Would God Suffer from Existential Dread?
Now, I do not believe in any gods whatsoever, but for the purposes of this thread, let's assume God exists--discussions of God's existence are not germane to the topic.
Also, as the question is really about existentialism, I have placed this in the philosophy rather than faith section.
Kierkegaard once published a series of essays under three different pseudonyms. Each one of his characters displayed his own way of dealing with angst and the apparent meaninglessness of life. The first was a hedonist, and sought pacification through pleasure and the avoidance of pain. The second was a judge, who argued that the hedonist could not find any happiness because pleasure is fleeting, and the hedonistic life lacks any genuine connection or permanency; instead, the judge advocated the ethical life, starting a family, etc. The third and final character was a religious man. He contemplated and retold the story Abraham multiple times, from multiple angles. Finally, he concluded, that the antidote to despair was a surrender to God and his will--though ultimately, this also meant the surrender of ethics, as Abraham had to obey an order to kill his son, not knowing that God would stop him. Only God could provide the purpose and stability that mortal life lacked. This, is the answer to the existential problems of existence.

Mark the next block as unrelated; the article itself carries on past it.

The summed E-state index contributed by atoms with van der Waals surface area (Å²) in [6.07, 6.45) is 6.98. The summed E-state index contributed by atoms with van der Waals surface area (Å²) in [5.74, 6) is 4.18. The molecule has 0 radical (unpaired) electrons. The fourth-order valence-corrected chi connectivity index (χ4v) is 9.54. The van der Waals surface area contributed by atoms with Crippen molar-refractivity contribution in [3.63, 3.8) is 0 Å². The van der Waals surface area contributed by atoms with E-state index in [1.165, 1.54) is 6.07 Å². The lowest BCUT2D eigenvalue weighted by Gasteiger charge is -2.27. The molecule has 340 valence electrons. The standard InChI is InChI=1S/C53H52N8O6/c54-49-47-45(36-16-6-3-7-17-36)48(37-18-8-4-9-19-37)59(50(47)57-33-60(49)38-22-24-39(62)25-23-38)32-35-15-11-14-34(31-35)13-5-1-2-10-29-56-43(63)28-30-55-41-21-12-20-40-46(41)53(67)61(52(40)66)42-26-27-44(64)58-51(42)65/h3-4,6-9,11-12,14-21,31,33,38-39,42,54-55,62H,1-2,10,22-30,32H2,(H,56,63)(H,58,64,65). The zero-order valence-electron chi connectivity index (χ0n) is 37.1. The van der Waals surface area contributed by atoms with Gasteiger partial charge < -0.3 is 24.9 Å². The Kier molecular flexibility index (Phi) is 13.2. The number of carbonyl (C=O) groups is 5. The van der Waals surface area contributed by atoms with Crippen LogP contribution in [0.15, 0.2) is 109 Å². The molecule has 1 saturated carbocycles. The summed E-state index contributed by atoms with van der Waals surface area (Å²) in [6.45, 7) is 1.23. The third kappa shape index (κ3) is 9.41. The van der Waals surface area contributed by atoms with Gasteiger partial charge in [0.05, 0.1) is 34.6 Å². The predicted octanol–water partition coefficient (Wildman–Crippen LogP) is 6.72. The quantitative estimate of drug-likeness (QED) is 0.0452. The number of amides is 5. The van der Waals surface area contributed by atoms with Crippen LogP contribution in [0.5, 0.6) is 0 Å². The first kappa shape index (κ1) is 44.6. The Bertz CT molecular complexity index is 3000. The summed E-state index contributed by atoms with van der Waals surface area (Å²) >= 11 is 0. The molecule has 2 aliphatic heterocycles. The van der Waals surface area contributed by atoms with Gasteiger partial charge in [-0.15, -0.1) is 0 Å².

But, as with the infinite regress that occurs when we ask "who made god?" a similar issue seems to occur when we ask why God would not face despair or the problem of freedom.
If there were a supreme being, it would, by definition, be the only one of its kind--no two being could logically be all powerful or supreme if another existed.
Assuming that an immortal God would not be bound by determinism, that morality, physics, et al. were his to manipulate, would he too suffer from angst?
In this case, man would have two distinct advantages that God lacked: (1) Man was created, and (2) men can die.
God has neither luxury.
God, by definition, has always existed, and has no creator--no reason to exist. If God defines "purpose" and "meaning" then he must himself lack purpose and meaning. Like us, his essence would precede his being. God, then would either have to embrace existentialism or nihilism--to reconcile his existence with absurdity, chaos, and meaninglessness.
Further, God cannot die. The quiet stillness that is there before birth, and returns with death, can never be enjoyed by God. If he suffers angst, he is doomed to suffer it for all eternity.
If God did exist, would you pity him? Must we imagine him miserable?
Finally, if God himself suffered from angst, could our own angst really be relieved by submission to God?
I think therefore you are!